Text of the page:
Would-be candidates attend last city info session
'You cannot accept anonymous contributions:' returning officer
| Posted: Saturday, Sep 21, 2013 06:00 am
As nomination day approaches, municipal election candidates are gearing up and getting the information they need to run their campaigns.
At a city-run information session on Wednesday, several municipal councillor candidates and both declared mayoral candidates could be spotted listening intently to legislative services personnel.
Chris Belke, chief legislative officer for the city and the returning officer for the election, ran through information applicable to both voters and candidates and some candidate-specific directions.
This year, St. Albert residents will be direct-mailed “where to vote” cards that will direct them to the voting station for their electoral subdivision so they can cast their ballot Oct. 21.
“That’s a new piece that we’re adding,” Belke said.
There are eight different locations for the nine electoral subdivisions in St. Albert on election day. Advanced voting will be available in the East Boardroom at St. Albert Place on Oct. 10, 12, 15, 17 and 19. On Tuesdays and Thursdays of advanced voting, electors can cast a ballot between 5 p.m. and 9 p.m. On the two Saturdays advanced voting is open, go between 9 a.m. and noon.
Belke said there are special mail in ballots which may be applied for by electors who cannot attend advanced voting or election day because of physical incapacity, absence from the local jurisdiction or because they are working the election in a capacity like returning officer or scrutineer.
Institutional voting ahead of time will be available at some long-term care facilities, and residents who are confined to the Sturgeon Community Hospital can vote at the hospital on election day.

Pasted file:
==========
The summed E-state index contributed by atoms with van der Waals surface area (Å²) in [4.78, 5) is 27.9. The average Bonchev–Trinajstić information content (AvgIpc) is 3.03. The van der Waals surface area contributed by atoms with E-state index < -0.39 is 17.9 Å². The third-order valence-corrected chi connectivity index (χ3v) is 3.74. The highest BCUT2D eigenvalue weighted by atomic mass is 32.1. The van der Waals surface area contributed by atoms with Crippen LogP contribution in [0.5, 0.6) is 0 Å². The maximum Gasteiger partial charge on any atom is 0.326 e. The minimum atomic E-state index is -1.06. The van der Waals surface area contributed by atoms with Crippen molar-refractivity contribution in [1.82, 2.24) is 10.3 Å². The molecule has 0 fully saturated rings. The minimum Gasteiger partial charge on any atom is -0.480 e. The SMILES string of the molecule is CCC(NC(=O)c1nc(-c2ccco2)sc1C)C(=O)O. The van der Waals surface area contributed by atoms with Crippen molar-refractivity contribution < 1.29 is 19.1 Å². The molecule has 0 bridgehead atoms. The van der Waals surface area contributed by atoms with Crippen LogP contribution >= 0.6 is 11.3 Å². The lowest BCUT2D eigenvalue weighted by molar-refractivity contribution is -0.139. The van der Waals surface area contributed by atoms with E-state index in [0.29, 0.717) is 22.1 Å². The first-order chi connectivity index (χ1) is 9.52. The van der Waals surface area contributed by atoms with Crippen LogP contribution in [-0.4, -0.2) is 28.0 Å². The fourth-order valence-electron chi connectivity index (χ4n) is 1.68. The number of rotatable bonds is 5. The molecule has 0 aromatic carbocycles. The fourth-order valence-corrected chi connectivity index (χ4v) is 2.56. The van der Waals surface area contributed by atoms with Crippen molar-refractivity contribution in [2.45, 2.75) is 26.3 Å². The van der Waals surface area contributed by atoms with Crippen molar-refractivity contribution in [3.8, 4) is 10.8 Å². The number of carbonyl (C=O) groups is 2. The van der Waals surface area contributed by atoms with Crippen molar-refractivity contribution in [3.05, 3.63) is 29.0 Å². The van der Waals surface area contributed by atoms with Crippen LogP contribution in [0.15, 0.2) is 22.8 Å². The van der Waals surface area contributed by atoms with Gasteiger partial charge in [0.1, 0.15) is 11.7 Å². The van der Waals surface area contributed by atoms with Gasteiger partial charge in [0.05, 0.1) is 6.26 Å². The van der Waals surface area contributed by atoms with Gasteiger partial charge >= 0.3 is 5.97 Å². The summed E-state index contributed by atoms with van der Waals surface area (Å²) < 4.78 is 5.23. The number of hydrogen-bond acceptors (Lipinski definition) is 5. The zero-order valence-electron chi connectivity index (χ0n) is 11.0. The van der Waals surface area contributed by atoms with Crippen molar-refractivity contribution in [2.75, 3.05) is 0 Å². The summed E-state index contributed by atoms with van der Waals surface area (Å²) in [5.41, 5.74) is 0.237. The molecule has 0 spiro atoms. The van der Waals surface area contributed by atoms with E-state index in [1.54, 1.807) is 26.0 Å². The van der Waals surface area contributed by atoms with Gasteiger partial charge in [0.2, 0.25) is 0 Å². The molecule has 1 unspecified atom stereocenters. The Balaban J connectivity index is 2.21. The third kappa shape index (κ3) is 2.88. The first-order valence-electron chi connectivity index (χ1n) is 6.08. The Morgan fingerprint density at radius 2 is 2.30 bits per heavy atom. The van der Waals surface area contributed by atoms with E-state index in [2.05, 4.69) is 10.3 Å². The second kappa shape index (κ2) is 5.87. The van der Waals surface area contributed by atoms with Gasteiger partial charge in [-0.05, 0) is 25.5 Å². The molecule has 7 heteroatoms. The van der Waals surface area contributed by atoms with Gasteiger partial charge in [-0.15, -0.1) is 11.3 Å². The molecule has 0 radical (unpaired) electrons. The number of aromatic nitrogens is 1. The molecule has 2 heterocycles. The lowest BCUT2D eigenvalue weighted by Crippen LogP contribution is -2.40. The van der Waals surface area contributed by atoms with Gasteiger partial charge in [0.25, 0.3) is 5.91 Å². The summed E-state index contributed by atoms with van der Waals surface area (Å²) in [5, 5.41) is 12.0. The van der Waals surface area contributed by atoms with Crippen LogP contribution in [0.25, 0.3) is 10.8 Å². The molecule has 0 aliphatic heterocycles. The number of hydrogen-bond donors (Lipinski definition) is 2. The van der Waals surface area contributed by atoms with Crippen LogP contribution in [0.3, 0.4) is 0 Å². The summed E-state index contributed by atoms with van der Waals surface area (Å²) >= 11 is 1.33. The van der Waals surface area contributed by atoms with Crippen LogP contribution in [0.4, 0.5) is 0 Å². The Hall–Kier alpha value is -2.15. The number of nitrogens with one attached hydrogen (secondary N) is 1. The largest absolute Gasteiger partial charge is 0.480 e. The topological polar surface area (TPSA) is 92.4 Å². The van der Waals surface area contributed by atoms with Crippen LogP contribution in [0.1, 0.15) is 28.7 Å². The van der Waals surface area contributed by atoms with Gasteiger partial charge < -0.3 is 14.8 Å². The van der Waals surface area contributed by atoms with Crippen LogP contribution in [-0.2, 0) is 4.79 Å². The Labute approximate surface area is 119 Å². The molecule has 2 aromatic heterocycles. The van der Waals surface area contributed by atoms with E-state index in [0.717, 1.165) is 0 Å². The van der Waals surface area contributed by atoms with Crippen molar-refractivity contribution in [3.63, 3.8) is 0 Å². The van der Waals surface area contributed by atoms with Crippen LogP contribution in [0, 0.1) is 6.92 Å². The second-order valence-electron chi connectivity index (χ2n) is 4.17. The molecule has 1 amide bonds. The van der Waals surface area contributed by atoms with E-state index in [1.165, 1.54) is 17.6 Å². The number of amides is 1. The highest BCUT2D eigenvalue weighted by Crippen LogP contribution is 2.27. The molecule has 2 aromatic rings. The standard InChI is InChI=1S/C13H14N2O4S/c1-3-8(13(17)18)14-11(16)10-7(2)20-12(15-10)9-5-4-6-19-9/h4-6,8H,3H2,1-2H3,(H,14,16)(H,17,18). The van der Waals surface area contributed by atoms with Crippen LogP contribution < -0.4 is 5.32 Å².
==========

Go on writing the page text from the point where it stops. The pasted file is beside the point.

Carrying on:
The identification rules have also changed – identification is required to vote in this municipal election.
“The ID requirement is new for this year,” Belke said.
A list of acceptable identification, polling stations, advanced voting dates and other election related-information can be located at www.stalbert.ca/election.
Nomination day is Monday, Sept. 23. Candidates have to file their nomination papers between 8 a.m. and noon at the East Boardroom in St. Albert Place, though candidates can send someone to file their papers for them.
Belke reminded candidates that a minimum of five nominators must have signed the form and all of those nominators have to be eligible electors in St. Albert.
“Don’t take the chance, get a couple extra signatures,” Belke advised.
The forms have to be signed and commissioned and candidates have 24 hours to withdraw. They’ll also be asked to sign a consent to release information – which is not mandatory, and to supply a photo.
The city will put candidate photos and contact information on the municipal website but no other campaign material.
Belke said each candidate can have one representative from their campaign – either themselves, their official agent or a scrutineer – at each voting station to observe at a time. Objections can be noted if there is a concern someone is not a valid voter, but Belke asked such objections be made discreetly.
“My request would be don’t make a scene about it,” he said.
Belke reminded the would-be councillors and mayors of their financial disclosure responsibilities. The disclosure needs to be filed by March 1.
On the disclosure, the name and address of any donor who gave in aggregate over $100 must be recorded. The total of contributions from single donors whose individual donations did not exceed $100 also must be reported, though Belke warned even though the names do not need to be submitted for the disclosure, candidates should track all donations.
“You cannot accept anonymous contributions,” Belke said. If someone walks up on the street and gives a candidate $20 for their campaign anonymously, the candidate should “give that 20 bucks right back.”
There are many other rules around campaign finances that are part of the Local Authorities Election Act. Belke told the gathering it’s a candidate’s responsibility to be aware of all the different legislation that relates to their campaign, which also includes municipal bylaws pertaining to sign size and other items.
“As a candidate, it’s your obligation to understand the rules,” he said.
The city has several rules around election signage, which is not permitted to be posted, unless there is a development permit in place for the sign, before noon on nomination day.